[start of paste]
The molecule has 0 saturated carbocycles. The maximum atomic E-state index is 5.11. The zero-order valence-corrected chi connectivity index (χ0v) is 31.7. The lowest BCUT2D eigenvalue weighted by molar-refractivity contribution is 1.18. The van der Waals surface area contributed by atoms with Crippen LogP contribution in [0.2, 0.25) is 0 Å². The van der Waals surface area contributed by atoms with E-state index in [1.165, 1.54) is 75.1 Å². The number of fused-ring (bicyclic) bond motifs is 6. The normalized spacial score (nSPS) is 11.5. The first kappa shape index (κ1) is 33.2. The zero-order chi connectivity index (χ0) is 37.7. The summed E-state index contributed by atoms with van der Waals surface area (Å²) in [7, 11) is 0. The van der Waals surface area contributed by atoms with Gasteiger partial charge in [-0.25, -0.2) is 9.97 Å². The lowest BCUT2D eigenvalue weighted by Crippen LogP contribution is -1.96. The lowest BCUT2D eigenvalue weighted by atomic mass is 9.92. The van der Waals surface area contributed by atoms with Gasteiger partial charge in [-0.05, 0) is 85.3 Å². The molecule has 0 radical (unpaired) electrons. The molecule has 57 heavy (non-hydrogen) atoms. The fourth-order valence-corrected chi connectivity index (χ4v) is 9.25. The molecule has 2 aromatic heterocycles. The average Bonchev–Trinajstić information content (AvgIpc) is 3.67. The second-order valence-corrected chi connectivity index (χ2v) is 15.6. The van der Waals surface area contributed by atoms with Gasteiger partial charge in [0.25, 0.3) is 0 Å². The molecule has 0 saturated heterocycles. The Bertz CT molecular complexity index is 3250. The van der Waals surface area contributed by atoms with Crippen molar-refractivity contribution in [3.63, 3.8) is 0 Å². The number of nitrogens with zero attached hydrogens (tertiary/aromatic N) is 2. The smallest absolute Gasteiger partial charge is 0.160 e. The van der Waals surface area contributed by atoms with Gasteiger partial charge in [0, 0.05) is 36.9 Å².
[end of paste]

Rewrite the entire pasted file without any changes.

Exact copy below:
The molecule has 0 saturated carbocycles. The maximum atomic E-state index is 5.11. The zero-order valence-corrected chi connectivity index (χ0v) is 31.7. The lowest BCUT2D eigenvalue weighted by molar-refractivity contribution is 1.18. The van der Waals surface area contributed by atoms with Crippen LogP contribution in [0.2, 0.25) is 0 Å². The van der Waals surface area contributed by atoms with E-state index in [1.165, 1.54) is 75.1 Å². The number of fused-ring (bicyclic) bond motifs is 6. The normalized spacial score (nSPS) is 11.5. The first kappa shape index (κ1) is 33.2. The zero-order chi connectivity index (χ0) is 37.7. The summed E-state index contributed by atoms with van der Waals surface area (Å²) in [7, 11) is 0. The van der Waals surface area contributed by atoms with Gasteiger partial charge in [-0.25, -0.2) is 9.97 Å². The lowest BCUT2D eigenvalue weighted by Crippen LogP contribution is -1.96. The lowest BCUT2D eigenvalue weighted by atomic mass is 9.92. The van der Waals surface area contributed by atoms with Gasteiger partial charge in [-0.05, 0) is 85.3 Å². The molecule has 0 radical (unpaired) electrons. The molecule has 57 heavy (non-hydrogen) atoms. The fourth-order valence-corrected chi connectivity index (χ4v) is 9.25. The molecule has 2 aromatic heterocycles. The average Bonchev–Trinajstić information content (AvgIpc) is 3.67. The second-order valence-corrected chi connectivity index (χ2v) is 15.6. The van der Waals surface area contributed by atoms with Gasteiger partial charge in [0.25, 0.3) is 0 Å². The molecule has 0 saturated heterocycles. The Bertz CT molecular complexity index is 3250. The van der Waals surface area contributed by atoms with Crippen molar-refractivity contribution in [3.63, 3.8) is 0 Å². The number of nitrogens with zero attached hydrogens (tertiary/aromatic N) is 2. The smallest absolute Gasteiger partial charge is 0.160 e. The van der Waals surface area contributed by atoms with Gasteiger partial charge in [0, 0.05) is 36.9 Å².